To do this, you must turn your vision inward. Take a look at yourself. What topics captivate you? Which ones anger you? It matters less whether the ideas are old or new, or popular or narrow—what matters most is that you have a passion for topic.
Here are some questions to consider at this stage:
● Are there ideas in your books that are conflicting with each other? For example, does your book include a character who mistrusts authority yet is in a position of authority? Is your book both funny and heartbreaking? Do your characters have a love-hate relationship? Or, for example, if you’re a chick-lit writer who writes about young singles in the city, but you really live on a farm and have been married for 20 years, this could be a really fun theme for a blog. In the case of non-fiction, does your book bring up an irony or paradox? Conflict offers a wellspring of ideas to talk about.
● Is there a philosophy in your books that’s controversial in today’s culture? For example, do your books take a contrarian view of an established opinion? If so, your blog may generate excitement from both supporters and detractors. Hey, visitors are visitors, right? (If you choose a controversial topic, be sure the have a thick skin!)
When it comes to the “voice” of your blog, take a look at the tone of your books. Do you tend to communicate using a particular quality or tone. For example do you have a snarky, wry, serious or highly literary spirit? Funny, thoughtful, intellectual, sensual or suspenseful? There’s no correct answer here, other than being faithful to your own true voice. Again, a blog is a long-term commitment, so select the tone that feels right to you so that you can ease into it week after week.
Step 4: Brainstorm the Intersection of the Above Three Steps
If you’ve taken the above steps, you now know a little bit about the three factors that go into any author’s blog: the audience, the books and the author’s own passions. A blog that’s sustainable resides at the intersection of those three elements. Your blog’s concept must be appealing to the audience, but unique enough that it’s not already covered by someone else; it must be faithful to the true experience that arises from the books themselves; and finally, it must be interesting enough for you to generate new ideas again and again.
Finding this sweet spot is a creative step and should be fun for you. Toss around a bunch of ideas until you find the one that makes you laugh, makes you angry or makes you excited. Remember, it’s got to have a connection to your book and your own life experiences, and be a unique beacon on the horizon compared to the current the blog- or pod-o-sphere.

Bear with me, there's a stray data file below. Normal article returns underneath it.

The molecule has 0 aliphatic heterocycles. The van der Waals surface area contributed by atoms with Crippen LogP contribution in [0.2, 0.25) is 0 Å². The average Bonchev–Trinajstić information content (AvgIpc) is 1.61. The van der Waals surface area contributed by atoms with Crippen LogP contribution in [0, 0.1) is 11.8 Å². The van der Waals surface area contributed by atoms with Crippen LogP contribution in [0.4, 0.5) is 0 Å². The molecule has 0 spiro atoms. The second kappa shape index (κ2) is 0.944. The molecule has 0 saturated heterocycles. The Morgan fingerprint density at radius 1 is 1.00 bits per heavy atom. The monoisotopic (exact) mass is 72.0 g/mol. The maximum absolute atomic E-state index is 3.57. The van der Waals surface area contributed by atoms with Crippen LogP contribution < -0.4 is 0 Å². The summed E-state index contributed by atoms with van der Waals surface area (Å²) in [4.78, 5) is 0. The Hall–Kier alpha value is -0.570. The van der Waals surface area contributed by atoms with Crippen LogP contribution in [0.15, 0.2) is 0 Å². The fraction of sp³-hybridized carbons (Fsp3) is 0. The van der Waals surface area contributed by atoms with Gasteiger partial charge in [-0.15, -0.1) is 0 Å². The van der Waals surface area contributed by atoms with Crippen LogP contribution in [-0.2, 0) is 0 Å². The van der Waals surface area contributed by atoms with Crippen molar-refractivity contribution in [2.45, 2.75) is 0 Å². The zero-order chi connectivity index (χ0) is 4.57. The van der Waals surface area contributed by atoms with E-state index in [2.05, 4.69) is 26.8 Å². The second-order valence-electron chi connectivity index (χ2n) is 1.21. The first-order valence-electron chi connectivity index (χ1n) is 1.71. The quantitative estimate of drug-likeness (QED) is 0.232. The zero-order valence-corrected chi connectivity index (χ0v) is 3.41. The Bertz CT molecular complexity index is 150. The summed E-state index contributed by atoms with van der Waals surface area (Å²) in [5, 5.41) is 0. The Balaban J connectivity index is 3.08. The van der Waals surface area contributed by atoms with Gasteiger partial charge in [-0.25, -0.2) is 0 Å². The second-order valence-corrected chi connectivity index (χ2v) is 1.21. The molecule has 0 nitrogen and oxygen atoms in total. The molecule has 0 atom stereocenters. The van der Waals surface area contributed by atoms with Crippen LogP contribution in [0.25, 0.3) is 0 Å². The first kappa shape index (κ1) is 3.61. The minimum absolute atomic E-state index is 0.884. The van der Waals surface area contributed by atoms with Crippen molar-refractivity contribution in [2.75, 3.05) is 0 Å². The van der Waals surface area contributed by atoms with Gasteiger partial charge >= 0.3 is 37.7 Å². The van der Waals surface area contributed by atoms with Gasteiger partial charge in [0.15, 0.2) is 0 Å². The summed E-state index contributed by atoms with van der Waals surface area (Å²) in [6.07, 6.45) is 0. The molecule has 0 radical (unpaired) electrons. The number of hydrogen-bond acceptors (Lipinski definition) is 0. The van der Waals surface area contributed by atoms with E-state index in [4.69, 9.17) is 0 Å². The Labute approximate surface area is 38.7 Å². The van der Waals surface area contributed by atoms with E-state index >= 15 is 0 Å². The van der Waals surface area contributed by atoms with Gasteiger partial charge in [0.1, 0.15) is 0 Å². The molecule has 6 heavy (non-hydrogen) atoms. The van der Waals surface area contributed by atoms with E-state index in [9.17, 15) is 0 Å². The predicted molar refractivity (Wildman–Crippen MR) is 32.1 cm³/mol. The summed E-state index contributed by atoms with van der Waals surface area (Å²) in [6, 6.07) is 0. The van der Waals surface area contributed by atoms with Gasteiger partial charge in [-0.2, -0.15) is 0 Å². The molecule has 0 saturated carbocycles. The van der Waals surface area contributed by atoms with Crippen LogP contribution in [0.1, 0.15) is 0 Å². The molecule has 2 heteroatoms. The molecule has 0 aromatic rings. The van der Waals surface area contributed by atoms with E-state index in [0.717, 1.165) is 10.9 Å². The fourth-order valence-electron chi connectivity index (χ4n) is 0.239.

Oh, and start narrow! Do not try to go broad—that is, don’t try to be everything to everyone. Choose a niche element that combines your books, your own experiences, and your audience’s needs. If your interest is World War II submarines, for example perhaps your blog should just talk about the living conditions on submarines, or the weapons systems, or select only one country’s submarines and stay focused on that. Eventually your postings can get broader, but if you try to tackle a broad or general topic at first, you may risk sounding like other, more established blogs. Being narrow gives you a point of differentiation.
When it comes to blogging and podcasting, your goal is to gain superfans in a very specific area. Then those superfans will use their network to help you grow to a wider audience. Also, narrow blogs are easier to advertise.
Go for It—Start Your Blog or Podcast
Take the time to do the four steps of this strategic exercise before you begin your blog, but don’t let this work paralyze you. Just pick what feels good and go for it.
Just start. Don’t worry about messing up. Your audience will be really small at first, so only a few people will cringe! You can always course-correct along the way.
Ask for responses from your audience (even if your audience is tiny at first). Be sure to build into your blog or podcast a method that allows people to easily respond. Read or listen to their comments, respond, and adjust your content to their input.
A Way to Connect Between Books
The most successful self-published authors build strong relationships with their audience. Your blog or podcast can be a great way to offer valuable information in the months (or years) between your book launches. They are also a great way to get to know what excites your fans. If you’ve been thinking about creating a blog but don’t know where to start, follow these steps then dive into your first post!